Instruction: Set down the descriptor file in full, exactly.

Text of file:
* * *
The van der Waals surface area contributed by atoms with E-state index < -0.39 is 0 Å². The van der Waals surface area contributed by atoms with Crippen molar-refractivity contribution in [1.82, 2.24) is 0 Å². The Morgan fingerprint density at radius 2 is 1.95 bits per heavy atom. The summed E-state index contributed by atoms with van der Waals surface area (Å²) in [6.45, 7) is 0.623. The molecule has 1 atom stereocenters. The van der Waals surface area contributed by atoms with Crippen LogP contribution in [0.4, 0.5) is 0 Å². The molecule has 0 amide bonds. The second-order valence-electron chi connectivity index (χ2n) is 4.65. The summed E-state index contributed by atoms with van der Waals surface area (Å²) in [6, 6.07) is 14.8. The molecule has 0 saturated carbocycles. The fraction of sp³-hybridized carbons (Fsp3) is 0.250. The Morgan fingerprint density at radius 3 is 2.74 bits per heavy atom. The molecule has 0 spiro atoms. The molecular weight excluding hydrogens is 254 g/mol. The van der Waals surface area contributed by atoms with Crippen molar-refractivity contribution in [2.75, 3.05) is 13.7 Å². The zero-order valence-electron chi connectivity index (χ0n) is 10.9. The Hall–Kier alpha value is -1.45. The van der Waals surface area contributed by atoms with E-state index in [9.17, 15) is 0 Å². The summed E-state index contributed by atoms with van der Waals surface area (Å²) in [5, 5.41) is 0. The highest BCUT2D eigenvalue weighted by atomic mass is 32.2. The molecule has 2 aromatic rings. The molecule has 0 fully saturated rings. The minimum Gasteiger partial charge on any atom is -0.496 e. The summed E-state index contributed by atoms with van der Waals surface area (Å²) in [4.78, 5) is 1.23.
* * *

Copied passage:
The van der Waals surface area contributed by atoms with E-state index < -0.39 is 0 Å². The van der Waals surface area contributed by atoms with Crippen molar-refractivity contribution in [1.82, 2.24) is 0 Å². The Morgan fingerprint density at radius 2 is 1.95 bits per heavy atom. The summed E-state index contributed by atoms with van der Waals surface area (Å²) in [6.45, 7) is 0.623. The molecule has 1 atom stereocenters. The van der Waals surface area contributed by atoms with Crippen LogP contribution in [0.4, 0.5) is 0 Å². The molecule has 0 amide bonds. The second-order valence-electron chi connectivity index (χ2n) is 4.65. The summed E-state index contributed by atoms with van der Waals surface area (Å²) in [6, 6.07) is 14.8. The molecule has 0 saturated carbocycles. The fraction of sp³-hybridized carbons (Fsp3) is 0.250. The Morgan fingerprint density at radius 3 is 2.74 bits per heavy atom. The molecule has 0 spiro atoms. The molecular weight excluding hydrogens is 254 g/mol. The van der Waals surface area contributed by atoms with Crippen molar-refractivity contribution in [2.75, 3.05) is 13.7 Å². The zero-order valence-electron chi connectivity index (χ0n) is 10.9. The Hall–Kier alpha value is -1.45. The van der Waals surface area contributed by atoms with E-state index in [9.17, 15) is 0 Å². The summed E-state index contributed by atoms with van der Waals surface area (Å²) in [5, 5.41) is 0. The highest BCUT2D eigenvalue weighted by atomic mass is 32.2. The molecule has 2 aromatic rings. The molecule has 0 fully saturated rings. The minimum Gasteiger partial charge on any atom is -0.496 e. The summed E-state index contributed by atoms with van der Waals surface area (Å²) in [4.78, 5) is 1.23.